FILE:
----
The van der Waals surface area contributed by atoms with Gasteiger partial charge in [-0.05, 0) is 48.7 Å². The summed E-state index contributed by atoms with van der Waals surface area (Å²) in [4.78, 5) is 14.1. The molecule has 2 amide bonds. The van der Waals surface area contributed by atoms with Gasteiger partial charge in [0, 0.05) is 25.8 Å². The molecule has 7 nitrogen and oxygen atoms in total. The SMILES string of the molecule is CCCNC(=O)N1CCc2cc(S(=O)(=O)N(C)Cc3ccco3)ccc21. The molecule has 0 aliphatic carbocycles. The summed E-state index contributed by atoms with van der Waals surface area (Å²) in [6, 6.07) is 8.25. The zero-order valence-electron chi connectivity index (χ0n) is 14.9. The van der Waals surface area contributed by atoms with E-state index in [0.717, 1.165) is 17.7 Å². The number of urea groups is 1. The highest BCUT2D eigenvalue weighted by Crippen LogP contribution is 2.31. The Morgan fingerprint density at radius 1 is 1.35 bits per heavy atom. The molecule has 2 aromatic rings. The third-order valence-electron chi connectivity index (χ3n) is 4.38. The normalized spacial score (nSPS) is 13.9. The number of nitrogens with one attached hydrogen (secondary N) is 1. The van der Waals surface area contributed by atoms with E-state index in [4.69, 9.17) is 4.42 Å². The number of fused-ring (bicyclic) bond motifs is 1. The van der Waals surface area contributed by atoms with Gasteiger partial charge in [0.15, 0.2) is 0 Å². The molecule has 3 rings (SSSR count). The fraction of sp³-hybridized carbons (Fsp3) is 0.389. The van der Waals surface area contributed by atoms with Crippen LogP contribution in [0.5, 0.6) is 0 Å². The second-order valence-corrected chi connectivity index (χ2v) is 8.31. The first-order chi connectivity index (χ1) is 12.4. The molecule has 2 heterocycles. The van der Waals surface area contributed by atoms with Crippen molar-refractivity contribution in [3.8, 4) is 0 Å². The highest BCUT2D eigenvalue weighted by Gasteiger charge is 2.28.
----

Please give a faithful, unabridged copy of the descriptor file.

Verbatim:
The van der Waals surface area contributed by atoms with Gasteiger partial charge in [-0.05, 0) is 48.7 Å². The summed E-state index contributed by atoms with van der Waals surface area (Å²) in [4.78, 5) is 14.1. The molecule has 2 amide bonds. The van der Waals surface area contributed by atoms with Gasteiger partial charge in [0, 0.05) is 25.8 Å². The molecule has 7 nitrogen and oxygen atoms in total. The SMILES string of the molecule is CCCNC(=O)N1CCc2cc(S(=O)(=O)N(C)Cc3ccco3)ccc21. The molecule has 0 aliphatic carbocycles. The summed E-state index contributed by atoms with van der Waals surface area (Å²) in [6, 6.07) is 8.25. The zero-order valence-electron chi connectivity index (χ0n) is 14.9. The van der Waals surface area contributed by atoms with E-state index in [0.717, 1.165) is 17.7 Å². The number of urea groups is 1. The highest BCUT2D eigenvalue weighted by Crippen LogP contribution is 2.31. The Morgan fingerprint density at radius 1 is 1.35 bits per heavy atom. The molecule has 2 aromatic rings. The third-order valence-electron chi connectivity index (χ3n) is 4.38. The normalized spacial score (nSPS) is 13.9. The number of nitrogens with one attached hydrogen (secondary N) is 1. The van der Waals surface area contributed by atoms with E-state index in [4.69, 9.17) is 4.42 Å². The number of fused-ring (bicyclic) bond motifs is 1. The van der Waals surface area contributed by atoms with Gasteiger partial charge in [0.15, 0.2) is 0 Å². The molecule has 3 rings (SSSR count). The fraction of sp³-hybridized carbons (Fsp3) is 0.389. The van der Waals surface area contributed by atoms with Crippen LogP contribution in [0.5, 0.6) is 0 Å². The second-order valence-corrected chi connectivity index (χ2v) is 8.31. The first-order chi connectivity index (χ1) is 12.4. The molecule has 2 heterocycles. The van der Waals surface area contributed by atoms with Crippen molar-refractivity contribution in [3.8, 4) is 0 Å². The highest BCUT2D eigenvalue weighted by Gasteiger charge is 2.28.